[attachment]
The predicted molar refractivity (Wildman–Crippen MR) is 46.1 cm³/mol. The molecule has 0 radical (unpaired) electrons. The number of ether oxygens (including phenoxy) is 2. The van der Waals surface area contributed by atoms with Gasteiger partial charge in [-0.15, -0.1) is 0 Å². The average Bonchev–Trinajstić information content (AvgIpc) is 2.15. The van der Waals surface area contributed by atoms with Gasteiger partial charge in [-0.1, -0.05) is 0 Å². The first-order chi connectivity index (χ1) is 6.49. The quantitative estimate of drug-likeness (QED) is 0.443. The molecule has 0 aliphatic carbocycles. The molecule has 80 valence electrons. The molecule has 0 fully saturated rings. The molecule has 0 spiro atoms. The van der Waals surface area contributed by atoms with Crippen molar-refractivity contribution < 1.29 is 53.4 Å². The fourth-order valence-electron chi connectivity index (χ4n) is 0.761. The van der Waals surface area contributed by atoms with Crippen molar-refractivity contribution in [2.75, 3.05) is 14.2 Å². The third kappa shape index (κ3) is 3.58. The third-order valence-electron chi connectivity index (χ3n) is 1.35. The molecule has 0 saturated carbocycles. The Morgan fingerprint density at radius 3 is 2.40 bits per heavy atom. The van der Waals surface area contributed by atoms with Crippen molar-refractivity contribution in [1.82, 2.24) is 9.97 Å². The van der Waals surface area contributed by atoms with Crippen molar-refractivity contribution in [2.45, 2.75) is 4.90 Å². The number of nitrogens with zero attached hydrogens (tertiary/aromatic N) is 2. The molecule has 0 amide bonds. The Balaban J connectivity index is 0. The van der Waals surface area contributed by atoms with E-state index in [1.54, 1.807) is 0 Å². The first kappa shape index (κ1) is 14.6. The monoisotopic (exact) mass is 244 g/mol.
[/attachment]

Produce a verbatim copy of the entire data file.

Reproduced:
The predicted molar refractivity (Wildman–Crippen MR) is 46.1 cm³/mol. The molecule has 0 radical (unpaired) electrons. The number of ether oxygens (including phenoxy) is 2. The van der Waals surface area contributed by atoms with Gasteiger partial charge in [-0.15, -0.1) is 0 Å². The average Bonchev–Trinajstić information content (AvgIpc) is 2.15. The van der Waals surface area contributed by atoms with Gasteiger partial charge in [-0.1, -0.05) is 0 Å². The first-order chi connectivity index (χ1) is 6.49. The quantitative estimate of drug-likeness (QED) is 0.443. The molecule has 0 aliphatic carbocycles. The molecule has 80 valence electrons. The molecule has 0 fully saturated rings. The molecule has 0 spiro atoms. The van der Waals surface area contributed by atoms with Crippen molar-refractivity contribution < 1.29 is 53.4 Å². The fourth-order valence-electron chi connectivity index (χ4n) is 0.761. The van der Waals surface area contributed by atoms with Crippen molar-refractivity contribution in [2.75, 3.05) is 14.2 Å². The third kappa shape index (κ3) is 3.58. The third-order valence-electron chi connectivity index (χ3n) is 1.35. The molecule has 0 saturated carbocycles. The Morgan fingerprint density at radius 3 is 2.40 bits per heavy atom. The van der Waals surface area contributed by atoms with Crippen molar-refractivity contribution in [1.82, 2.24) is 9.97 Å². The van der Waals surface area contributed by atoms with Crippen molar-refractivity contribution in [2.45, 2.75) is 4.90 Å². The number of nitrogens with zero attached hydrogens (tertiary/aromatic N) is 2. The molecule has 0 amide bonds. The Balaban J connectivity index is 0. The van der Waals surface area contributed by atoms with E-state index in [1.54, 1.807) is 0 Å². The first kappa shape index (κ1) is 14.6. The monoisotopic (exact) mass is 244 g/mol.